Grana Padano is a hard, flaky, aged Italian cheese that can be compared to Parmigiano-Reggiano. (Grana means grain in Italian and refers to the texture.) Grana tends to be less crumbly, milder, and less nuanced than Parmigiano-Reggiano, which is aged for a longer minimum time frame.
- Milk Source: Cow
- Country of Origin: Italy (specifically the Po River Valley in Emilia-Romagna, northern Italy)
- Texture: Hard and grainy
- Aged: Nine to 20 months
- Color: Golden yellow rind, haylike interior
- Rind: Natural
What Is Grana Padano Cheese?
Grana Padano is an aged raw milk Italian cheese. It has a flaky, salty, nutty interior, encased with a thick, golden rind. (The natural rind is technically edible; however, it does best thrown into a pot of soup or beans to flavor it versus being consumed on its own.) Grana is produced in the Po River Valley in Italy's Emilia-Romagna region, in the north of the country. The cheese is aged for a minimum of nine months and for a maximum of 20 months. While similar in flavor profile to Parmigiano-Reggiano, it's a more affordable alternative—because more regions are certified to produce Grana Padano.
How Is Grana Padano Cheese Made
The recipe for Grana Padano comes to us from 12th-century Cistercian monks, and believe it or not, the same recipe is basically used today—just with slightly updated equipment. Cows are milked twice a day, once in the morning, and once in the evening; typically, morning milk is lower in fat content. These two milks are mixed together to create a semi-skimmed milk that is left unpasteurized. This milk mixture is then mixed with whey and animal-derived rennet to form curd, which is then shaped into wheels and soaked in brine. This extracts moisture from the cheese and begins the aging process, which spans anywhere from nine to 20 months.
Grana Padano can only be labeled as such if it's produced in a very specific part of Italy. This is because the recipe and process of making Grana Padano are protected by its P.D.O. status, which stands for Protected Designation of Origin. All Grana wheels are inspected for texture, flavor, and aroma before they're allowed to be sold.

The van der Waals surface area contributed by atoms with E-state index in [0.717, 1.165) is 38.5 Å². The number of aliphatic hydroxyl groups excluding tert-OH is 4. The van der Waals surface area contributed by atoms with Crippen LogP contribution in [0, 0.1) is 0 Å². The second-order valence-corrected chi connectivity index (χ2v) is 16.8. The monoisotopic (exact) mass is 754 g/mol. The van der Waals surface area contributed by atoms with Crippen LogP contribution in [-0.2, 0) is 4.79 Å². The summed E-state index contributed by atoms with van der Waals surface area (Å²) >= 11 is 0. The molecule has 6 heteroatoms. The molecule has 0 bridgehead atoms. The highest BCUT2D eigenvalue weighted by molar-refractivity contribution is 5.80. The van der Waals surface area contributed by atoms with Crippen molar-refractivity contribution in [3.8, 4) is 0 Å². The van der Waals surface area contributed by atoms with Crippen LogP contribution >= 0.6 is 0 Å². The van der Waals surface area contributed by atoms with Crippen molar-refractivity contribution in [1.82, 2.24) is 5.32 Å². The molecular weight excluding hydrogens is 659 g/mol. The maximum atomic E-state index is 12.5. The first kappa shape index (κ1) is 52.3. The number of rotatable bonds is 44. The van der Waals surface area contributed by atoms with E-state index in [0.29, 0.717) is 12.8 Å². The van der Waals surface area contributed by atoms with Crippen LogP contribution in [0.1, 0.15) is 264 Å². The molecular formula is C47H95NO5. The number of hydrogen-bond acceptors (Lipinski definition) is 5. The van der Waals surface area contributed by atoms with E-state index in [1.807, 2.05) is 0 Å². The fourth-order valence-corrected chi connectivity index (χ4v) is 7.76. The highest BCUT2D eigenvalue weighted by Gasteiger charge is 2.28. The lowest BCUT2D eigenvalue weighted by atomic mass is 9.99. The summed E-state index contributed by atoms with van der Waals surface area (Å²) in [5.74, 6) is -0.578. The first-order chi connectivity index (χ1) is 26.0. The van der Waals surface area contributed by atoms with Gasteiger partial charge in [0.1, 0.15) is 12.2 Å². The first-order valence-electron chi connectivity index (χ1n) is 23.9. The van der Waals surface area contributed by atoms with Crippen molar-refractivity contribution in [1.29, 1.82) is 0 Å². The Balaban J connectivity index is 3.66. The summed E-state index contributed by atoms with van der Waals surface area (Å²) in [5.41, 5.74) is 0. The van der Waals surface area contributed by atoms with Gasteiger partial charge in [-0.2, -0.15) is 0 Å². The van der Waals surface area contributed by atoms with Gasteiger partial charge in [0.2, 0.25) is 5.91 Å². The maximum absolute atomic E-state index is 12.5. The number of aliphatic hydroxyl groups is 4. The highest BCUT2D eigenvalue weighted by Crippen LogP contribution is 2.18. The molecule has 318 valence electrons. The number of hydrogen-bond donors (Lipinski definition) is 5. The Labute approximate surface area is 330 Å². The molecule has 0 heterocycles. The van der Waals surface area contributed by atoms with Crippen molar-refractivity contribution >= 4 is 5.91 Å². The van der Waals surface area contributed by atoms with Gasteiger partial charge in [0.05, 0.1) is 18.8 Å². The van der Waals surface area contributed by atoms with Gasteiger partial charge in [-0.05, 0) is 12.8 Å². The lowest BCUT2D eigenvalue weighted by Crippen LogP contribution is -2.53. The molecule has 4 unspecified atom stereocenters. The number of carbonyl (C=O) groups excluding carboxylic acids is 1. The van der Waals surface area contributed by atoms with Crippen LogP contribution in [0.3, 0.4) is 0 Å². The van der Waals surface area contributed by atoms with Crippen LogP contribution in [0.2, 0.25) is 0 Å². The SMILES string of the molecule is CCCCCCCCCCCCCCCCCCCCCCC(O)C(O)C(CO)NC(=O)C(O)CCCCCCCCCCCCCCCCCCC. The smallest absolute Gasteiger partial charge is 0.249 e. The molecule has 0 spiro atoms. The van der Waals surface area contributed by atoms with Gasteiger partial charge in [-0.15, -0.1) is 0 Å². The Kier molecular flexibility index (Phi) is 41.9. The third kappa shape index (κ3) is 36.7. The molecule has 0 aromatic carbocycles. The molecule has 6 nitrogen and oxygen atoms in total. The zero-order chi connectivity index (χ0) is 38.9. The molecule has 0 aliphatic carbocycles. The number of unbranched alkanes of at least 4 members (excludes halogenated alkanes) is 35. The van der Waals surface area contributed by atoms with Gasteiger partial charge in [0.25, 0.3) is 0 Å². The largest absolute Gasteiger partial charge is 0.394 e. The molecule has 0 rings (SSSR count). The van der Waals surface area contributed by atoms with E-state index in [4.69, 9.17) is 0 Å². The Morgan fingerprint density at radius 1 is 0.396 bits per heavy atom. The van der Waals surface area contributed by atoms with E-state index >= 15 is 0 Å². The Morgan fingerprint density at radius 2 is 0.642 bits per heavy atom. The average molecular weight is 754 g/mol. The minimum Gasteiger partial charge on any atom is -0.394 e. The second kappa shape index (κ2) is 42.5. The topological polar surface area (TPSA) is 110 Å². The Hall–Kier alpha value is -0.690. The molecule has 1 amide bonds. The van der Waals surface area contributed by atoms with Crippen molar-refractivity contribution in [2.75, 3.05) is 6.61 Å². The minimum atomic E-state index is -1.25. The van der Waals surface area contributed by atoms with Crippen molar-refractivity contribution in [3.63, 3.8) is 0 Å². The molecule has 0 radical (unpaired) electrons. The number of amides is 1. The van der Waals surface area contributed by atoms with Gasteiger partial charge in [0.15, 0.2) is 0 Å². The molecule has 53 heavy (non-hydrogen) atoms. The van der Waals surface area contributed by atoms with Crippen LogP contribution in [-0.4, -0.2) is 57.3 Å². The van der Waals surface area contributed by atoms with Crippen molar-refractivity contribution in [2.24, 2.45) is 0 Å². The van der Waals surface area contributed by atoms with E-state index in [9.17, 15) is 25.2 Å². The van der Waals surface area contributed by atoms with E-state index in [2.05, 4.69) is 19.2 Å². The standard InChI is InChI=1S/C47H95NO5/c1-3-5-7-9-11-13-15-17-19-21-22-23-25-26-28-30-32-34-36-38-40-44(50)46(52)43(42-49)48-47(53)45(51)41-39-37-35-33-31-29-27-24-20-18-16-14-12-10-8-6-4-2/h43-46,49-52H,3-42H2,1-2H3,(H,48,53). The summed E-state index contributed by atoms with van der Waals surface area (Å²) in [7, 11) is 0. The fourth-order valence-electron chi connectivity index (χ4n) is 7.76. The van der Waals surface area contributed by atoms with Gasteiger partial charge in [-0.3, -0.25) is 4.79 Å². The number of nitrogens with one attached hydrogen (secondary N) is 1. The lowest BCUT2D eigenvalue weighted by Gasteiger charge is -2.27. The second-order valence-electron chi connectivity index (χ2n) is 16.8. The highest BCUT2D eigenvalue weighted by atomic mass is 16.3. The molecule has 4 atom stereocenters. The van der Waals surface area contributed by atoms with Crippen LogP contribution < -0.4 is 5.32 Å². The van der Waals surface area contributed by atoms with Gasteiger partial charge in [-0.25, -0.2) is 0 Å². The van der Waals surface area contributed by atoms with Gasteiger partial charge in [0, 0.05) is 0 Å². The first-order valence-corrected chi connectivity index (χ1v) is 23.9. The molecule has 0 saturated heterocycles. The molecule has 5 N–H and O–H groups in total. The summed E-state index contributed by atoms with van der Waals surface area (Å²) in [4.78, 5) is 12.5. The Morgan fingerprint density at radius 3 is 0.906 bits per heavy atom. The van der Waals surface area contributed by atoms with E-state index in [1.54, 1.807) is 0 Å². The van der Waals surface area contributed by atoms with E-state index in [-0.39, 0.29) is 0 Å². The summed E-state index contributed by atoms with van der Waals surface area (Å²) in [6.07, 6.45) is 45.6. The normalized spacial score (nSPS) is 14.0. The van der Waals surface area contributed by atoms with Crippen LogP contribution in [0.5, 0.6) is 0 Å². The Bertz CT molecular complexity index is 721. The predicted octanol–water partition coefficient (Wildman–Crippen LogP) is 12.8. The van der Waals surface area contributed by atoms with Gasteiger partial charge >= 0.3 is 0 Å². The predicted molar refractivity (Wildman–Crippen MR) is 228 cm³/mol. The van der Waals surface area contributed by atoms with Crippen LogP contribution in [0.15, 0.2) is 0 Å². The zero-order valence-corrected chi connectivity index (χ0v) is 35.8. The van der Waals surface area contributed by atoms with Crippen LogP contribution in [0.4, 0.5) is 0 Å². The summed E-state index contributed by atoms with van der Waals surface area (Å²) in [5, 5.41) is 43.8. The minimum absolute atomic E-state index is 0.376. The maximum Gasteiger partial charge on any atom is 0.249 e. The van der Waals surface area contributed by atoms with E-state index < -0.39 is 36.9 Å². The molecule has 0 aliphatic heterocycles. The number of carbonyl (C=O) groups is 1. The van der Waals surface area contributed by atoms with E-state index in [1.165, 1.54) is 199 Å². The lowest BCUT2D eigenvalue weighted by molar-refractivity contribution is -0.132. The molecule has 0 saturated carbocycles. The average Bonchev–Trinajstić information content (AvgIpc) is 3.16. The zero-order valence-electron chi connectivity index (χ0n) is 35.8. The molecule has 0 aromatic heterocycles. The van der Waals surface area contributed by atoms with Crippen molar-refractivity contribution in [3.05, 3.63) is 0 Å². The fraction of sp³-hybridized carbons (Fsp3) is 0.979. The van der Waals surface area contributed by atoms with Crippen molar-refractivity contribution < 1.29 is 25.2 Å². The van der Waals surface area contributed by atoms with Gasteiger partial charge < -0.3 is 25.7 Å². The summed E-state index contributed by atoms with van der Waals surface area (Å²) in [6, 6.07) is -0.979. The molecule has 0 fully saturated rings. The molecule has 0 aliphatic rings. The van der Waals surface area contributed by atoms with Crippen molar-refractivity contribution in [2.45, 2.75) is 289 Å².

Parmigiano-Reggiano is probably the most similar, and certainly the most well-known substitute for Grana Padano. Pecorino romano will also work, although it's a touch sharper.
Grana Padano does equally well served on a cheese board—ideally accompanied by something sweet, like dates, figs, or a dab of good honey—as it is shaved over pasta or an elemental beef carpaccio. Although the cheese does incorporate well when finely grated and mixed with hot water (in a soup, for example) it really is prized for its fine, nutty crystals, not its melting quality. (So it wouldn't be ideal in a quesadilla, for example.)
Despite being low in moisture content, Grana Padano and similarly aged cheeses actually should be refrigerated. The ideal temperature is about 40 F, in a sealed food storage container or food storage bag. Just make sure your container is completely dry first so moisture doesn't collect within. When stored well, this cheese can last almost indefinitely in the fridge.
And while you can freeze it, it's not recommended, as it can result in a rather mealy texture. If you must, however, it's best to freeze it grated, securely stored in an airtight food storage container.
Grana Padano Cheese Recipes
Use Grana Padano in any of these recipes. Better yet, buy both Parmigiano-Reggiano and Grana Padano, and make the recipe with both—and see which one you like best.
Can You Eat the Rind?
It's not customary to eat the rind of Grana Padano—it's a little too hard to pleasantly chew on. That said, whatever you do, don't throw it away. This rind, just like the cheese itself, is jam-packed with flavor. It just needs a little work to be extracted. Throw it into a soup, risotto, stew, or even a pot of brothy beans, and let it simmer for an hour or two. Don't have time to do that? The rind also makes a great chew toy for dogs, with the hard texture of the rind being excellent for their gums and teeth.